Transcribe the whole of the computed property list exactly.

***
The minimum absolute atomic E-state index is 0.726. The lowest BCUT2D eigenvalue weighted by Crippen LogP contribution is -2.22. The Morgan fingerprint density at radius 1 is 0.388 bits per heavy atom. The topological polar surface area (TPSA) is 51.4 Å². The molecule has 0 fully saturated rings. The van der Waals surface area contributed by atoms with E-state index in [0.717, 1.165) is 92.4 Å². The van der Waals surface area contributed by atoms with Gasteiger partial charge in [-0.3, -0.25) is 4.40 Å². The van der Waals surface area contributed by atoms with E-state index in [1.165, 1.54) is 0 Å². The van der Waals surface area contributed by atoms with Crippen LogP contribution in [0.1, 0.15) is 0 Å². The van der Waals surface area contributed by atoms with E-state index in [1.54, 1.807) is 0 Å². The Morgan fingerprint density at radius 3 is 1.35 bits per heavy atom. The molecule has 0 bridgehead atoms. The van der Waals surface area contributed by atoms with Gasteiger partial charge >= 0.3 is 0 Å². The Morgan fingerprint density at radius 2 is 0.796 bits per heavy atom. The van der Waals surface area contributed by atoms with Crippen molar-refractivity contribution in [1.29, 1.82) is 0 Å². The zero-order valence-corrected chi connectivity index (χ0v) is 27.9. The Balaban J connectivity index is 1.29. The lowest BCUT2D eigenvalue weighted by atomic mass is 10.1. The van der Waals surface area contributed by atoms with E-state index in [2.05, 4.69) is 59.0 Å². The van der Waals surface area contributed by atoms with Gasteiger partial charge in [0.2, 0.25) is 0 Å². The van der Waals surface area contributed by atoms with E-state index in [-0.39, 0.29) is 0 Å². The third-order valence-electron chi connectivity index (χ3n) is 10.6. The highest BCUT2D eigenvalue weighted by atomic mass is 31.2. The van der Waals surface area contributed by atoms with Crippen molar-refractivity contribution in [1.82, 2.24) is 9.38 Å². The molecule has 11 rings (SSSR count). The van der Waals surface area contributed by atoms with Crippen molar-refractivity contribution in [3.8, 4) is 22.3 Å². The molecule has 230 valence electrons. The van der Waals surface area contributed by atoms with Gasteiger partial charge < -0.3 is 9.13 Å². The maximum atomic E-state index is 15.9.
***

The minimum absolute atomic E-state index is 0.726. The lowest BCUT2D eigenvalue weighted by Crippen LogP contribution is -2.22. The Morgan fingerprint density at radius 1 is 0.388 bits per heavy atom. The topological polar surface area (TPSA) is 51.4 Å². The molecule has 0 fully saturated rings. The van der Waals surface area contributed by atoms with E-state index in [0.717, 1.165) is 92.4 Å². The van der Waals surface area contributed by atoms with Gasteiger partial charge in [-0.3, -0.25) is 4.40 Å². The van der Waals surface area contributed by atoms with E-state index in [1.165, 1.54) is 0 Å². The van der Waals surface area contributed by atoms with Crippen LogP contribution in [0.1, 0.15) is 0 Å². The van der Waals surface area contributed by atoms with E-state index in [1.54, 1.807) is 0 Å². The Morgan fingerprint density at radius 3 is 1.35 bits per heavy atom. The molecule has 0 bridgehead atoms. The van der Waals surface area contributed by atoms with Gasteiger partial charge >= 0.3 is 0 Å². The Morgan fingerprint density at radius 2 is 0.796 bits per heavy atom. The van der Waals surface area contributed by atoms with Crippen molar-refractivity contribution in [1.29, 1.82) is 0 Å². The zero-order valence-corrected chi connectivity index (χ0v) is 27.9. The Balaban J connectivity index is 1.29. The lowest BCUT2D eigenvalue weighted by atomic mass is 10.1. The van der Waals surface area contributed by atoms with E-state index in [2.05, 4.69) is 59.0 Å². The van der Waals surface area contributed by atoms with Gasteiger partial charge in [0.2, 0.25) is 0 Å². The van der Waals surface area contributed by atoms with E-state index in [-0.39, 0.29) is 0 Å². The third-order valence-electron chi connectivity index (χ3n) is 10.6. The highest BCUT2D eigenvalue weighted by atomic mass is 31.2. The van der Waals surface area contributed by atoms with Crippen molar-refractivity contribution in [1.82, 2.24) is 9.38 Å². The molecule has 11 rings (SSSR count). The van der Waals surface area contributed by atoms with Crippen molar-refractivity contribution in [3.8, 4) is 22.3 Å². The molecule has 230 valence electrons. The van der Waals surface area contributed by atoms with Gasteiger partial charge < -0.3 is 9.13 Å². The maximum atomic E-state index is 15.9.